– Ride a century around Regent’s Park.
The outer-circle of this Royal Park is said to be 2.8 miles. Even on busy workdays, it’s still possible to put down some decent mileage in the quiet season. Supposedly 19 laps will get you a simulated ride to Brighton; just without the worry of a journey home by bike or train. Get out on an early morning, when the gates are shut to traffic, and it can be an ideal central location to enjoy a bike ride.
For the club, it’s also happens to be a place of fond memories: July, five years ago, we share our very first Team Kit – the scene, not too dissimilar to giddy school kids off on a summer holiday. Then there are the meets for rides to Richmond Park; back in the day when we had no idea what Richmond Park would be like. And more recently, meeting new members whom have since become very good friends and great Baroudeurs.
The sun had been replaced by dark clouds. We put down something like 80 miles the week before in some ghastly weather. Crazy how a bit of water can seep into your head and come up with equally soggy ideas. And so, with a sense of some kind of weird achievement, possibly encouraged by some friendly locals saying “Good morning!” (or was it something else?) each time we lapped, rather than some rant for us being on a bike at some uncivilised hour, we vow to return for a little bit more.
The Forgetful One
I can count on one hand the times I’ve used chamois-cream. I never seem to need it. It’s so infrequently used, I’m always surprised to find it in the medicine cabinet. All the same, after last week’s experience of rain and friction, I’m encouraged to make full use of such fine natural ingredients and apply a good measure of it on for today.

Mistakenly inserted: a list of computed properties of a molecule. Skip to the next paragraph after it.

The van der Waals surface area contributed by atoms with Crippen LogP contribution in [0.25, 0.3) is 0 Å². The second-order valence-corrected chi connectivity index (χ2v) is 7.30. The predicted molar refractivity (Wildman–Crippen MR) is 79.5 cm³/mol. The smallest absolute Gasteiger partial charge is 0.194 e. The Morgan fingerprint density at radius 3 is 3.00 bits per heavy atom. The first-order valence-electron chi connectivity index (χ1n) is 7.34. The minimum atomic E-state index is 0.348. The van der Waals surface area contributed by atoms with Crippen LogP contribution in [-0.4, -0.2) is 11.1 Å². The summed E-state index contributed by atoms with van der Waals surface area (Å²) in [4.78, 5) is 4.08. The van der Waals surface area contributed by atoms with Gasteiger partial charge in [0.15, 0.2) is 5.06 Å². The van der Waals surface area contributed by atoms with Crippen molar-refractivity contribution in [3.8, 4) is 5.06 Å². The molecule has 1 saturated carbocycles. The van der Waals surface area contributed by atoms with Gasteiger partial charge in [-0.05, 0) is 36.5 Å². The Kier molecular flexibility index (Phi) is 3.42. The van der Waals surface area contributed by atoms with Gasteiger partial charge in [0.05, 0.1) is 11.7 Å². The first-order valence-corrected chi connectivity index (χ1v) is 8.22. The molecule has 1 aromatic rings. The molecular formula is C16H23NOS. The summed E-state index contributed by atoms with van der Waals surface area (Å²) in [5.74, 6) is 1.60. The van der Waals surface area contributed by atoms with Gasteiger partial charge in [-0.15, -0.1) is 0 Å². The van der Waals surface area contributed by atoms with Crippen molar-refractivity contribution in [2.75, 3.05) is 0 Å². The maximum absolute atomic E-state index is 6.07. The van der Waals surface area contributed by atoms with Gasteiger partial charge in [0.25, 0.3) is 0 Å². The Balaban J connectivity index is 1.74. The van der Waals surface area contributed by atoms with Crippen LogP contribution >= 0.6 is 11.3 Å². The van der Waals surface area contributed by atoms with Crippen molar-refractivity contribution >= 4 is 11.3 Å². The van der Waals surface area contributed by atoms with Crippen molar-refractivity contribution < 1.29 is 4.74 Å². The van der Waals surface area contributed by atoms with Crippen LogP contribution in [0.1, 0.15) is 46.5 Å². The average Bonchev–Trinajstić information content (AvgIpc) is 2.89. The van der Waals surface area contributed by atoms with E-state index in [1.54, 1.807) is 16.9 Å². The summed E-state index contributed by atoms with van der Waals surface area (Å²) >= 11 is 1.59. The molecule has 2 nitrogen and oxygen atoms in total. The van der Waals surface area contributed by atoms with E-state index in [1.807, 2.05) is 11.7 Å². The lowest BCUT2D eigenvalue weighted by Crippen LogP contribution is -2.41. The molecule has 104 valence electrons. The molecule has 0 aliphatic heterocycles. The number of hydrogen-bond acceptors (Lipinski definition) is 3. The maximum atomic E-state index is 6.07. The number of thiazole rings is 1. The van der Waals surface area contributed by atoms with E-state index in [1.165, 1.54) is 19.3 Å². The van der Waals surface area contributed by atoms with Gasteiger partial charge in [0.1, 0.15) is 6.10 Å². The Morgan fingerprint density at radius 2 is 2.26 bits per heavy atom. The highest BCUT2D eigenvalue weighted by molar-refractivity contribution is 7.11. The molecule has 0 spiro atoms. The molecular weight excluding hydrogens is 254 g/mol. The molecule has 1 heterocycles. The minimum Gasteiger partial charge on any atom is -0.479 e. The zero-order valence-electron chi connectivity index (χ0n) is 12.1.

There’s no ‘probably’ or doubt about it, I’ve got to be the worst for punctuality. So in many ways, I have no right for help from fresh-legs to draft my weak-ass back on the chain. And yet, to see a friendly figure in the distance donning the big ‘B’ is a welcome sight, and one I have to take advantage from. There is one, two, three, and eventually four London Baroudeurs on the ride today, and man does it make a huge difference to morale. In all but the heaviest of rain, the boys are smiling. We need to, half of us are on single-speeds, and the other on fixed. Not so much cavalry, more like infantry.
Here they come
You get to a point when you lose count. The stats on the Garmin read 99 miles and I’m thinking this is going on forever. In fact, at the point of 88 miles I’ve depleted the stores of food in my pockets and running simply on the motivation provided by the boys up front. Despite it being midday, I’m lost. You can tell I’m not the only one. The conversation has come down to simple figures: time; number of laps; distance; speed; where it hurts; where it’s numb.
By the time my computer tells me we’ve done 100, I’m beat. So what is the smart thing to do? We agree to do another lap, just in to be sure.
Finally, we stroll into the nearest cafe and smile. We’ve done the 100.
Riders: 4 Start time: 0548 Distance: 111.52 miles Elevation: 1,844 Max Speed: 28.6 miles Calories: 6,371